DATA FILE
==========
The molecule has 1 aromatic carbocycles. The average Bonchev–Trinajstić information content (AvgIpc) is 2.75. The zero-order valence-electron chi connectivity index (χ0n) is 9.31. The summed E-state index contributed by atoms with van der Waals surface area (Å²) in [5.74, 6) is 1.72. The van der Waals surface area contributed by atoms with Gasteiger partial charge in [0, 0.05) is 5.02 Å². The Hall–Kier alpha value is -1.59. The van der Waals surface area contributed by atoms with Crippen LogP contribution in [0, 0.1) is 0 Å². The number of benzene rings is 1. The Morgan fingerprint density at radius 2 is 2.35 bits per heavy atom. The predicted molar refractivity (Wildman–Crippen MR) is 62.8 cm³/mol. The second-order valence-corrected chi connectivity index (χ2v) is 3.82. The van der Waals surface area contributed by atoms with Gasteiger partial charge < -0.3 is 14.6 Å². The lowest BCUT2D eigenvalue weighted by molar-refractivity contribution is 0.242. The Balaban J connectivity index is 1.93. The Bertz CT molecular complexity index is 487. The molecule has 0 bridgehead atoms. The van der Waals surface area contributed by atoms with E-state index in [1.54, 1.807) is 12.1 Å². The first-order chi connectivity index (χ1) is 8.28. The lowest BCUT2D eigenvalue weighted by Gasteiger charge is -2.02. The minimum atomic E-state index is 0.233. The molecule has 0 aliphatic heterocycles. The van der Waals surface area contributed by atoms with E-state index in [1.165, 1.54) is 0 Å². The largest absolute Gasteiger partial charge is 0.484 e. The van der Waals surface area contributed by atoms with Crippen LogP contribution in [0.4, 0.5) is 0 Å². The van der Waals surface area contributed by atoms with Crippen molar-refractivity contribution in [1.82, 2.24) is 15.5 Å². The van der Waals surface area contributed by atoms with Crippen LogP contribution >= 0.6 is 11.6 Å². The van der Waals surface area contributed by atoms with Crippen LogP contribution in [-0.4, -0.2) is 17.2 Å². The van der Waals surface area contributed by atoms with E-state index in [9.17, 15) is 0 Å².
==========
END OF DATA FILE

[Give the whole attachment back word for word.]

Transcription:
The molecule has 1 aromatic carbocycles. The average Bonchev–Trinajstić information content (AvgIpc) is 2.75. The zero-order valence-electron chi connectivity index (χ0n) is 9.31. The summed E-state index contributed by atoms with van der Waals surface area (Å²) in [5.74, 6) is 1.72. The van der Waals surface area contributed by atoms with Gasteiger partial charge in [0, 0.05) is 5.02 Å². The Hall–Kier alpha value is -1.59. The van der Waals surface area contributed by atoms with Crippen LogP contribution in [0, 0.1) is 0 Å². The number of benzene rings is 1. The Morgan fingerprint density at radius 2 is 2.35 bits per heavy atom. The predicted molar refractivity (Wildman–Crippen MR) is 62.8 cm³/mol. The second-order valence-corrected chi connectivity index (χ2v) is 3.82. The van der Waals surface area contributed by atoms with Gasteiger partial charge < -0.3 is 14.6 Å². The lowest BCUT2D eigenvalue weighted by molar-refractivity contribution is 0.242. The Balaban J connectivity index is 1.93. The Bertz CT molecular complexity index is 487. The molecule has 0 bridgehead atoms. The van der Waals surface area contributed by atoms with E-state index in [1.54, 1.807) is 12.1 Å². The first-order chi connectivity index (χ1) is 8.28. The lowest BCUT2D eigenvalue weighted by Gasteiger charge is -2.02. The minimum atomic E-state index is 0.233. The molecule has 0 aliphatic heterocycles. The van der Waals surface area contributed by atoms with E-state index in [1.165, 1.54) is 0 Å². The largest absolute Gasteiger partial charge is 0.484 e. The van der Waals surface area contributed by atoms with Crippen LogP contribution in [0.4, 0.5) is 0 Å². The van der Waals surface area contributed by atoms with Crippen molar-refractivity contribution in [1.82, 2.24) is 15.5 Å². The van der Waals surface area contributed by atoms with Crippen LogP contribution >= 0.6 is 11.6 Å². The van der Waals surface area contributed by atoms with Crippen LogP contribution in [-0.4, -0.2) is 17.2 Å². The van der Waals surface area contributed by atoms with E-state index in [9.17, 15) is 0 Å².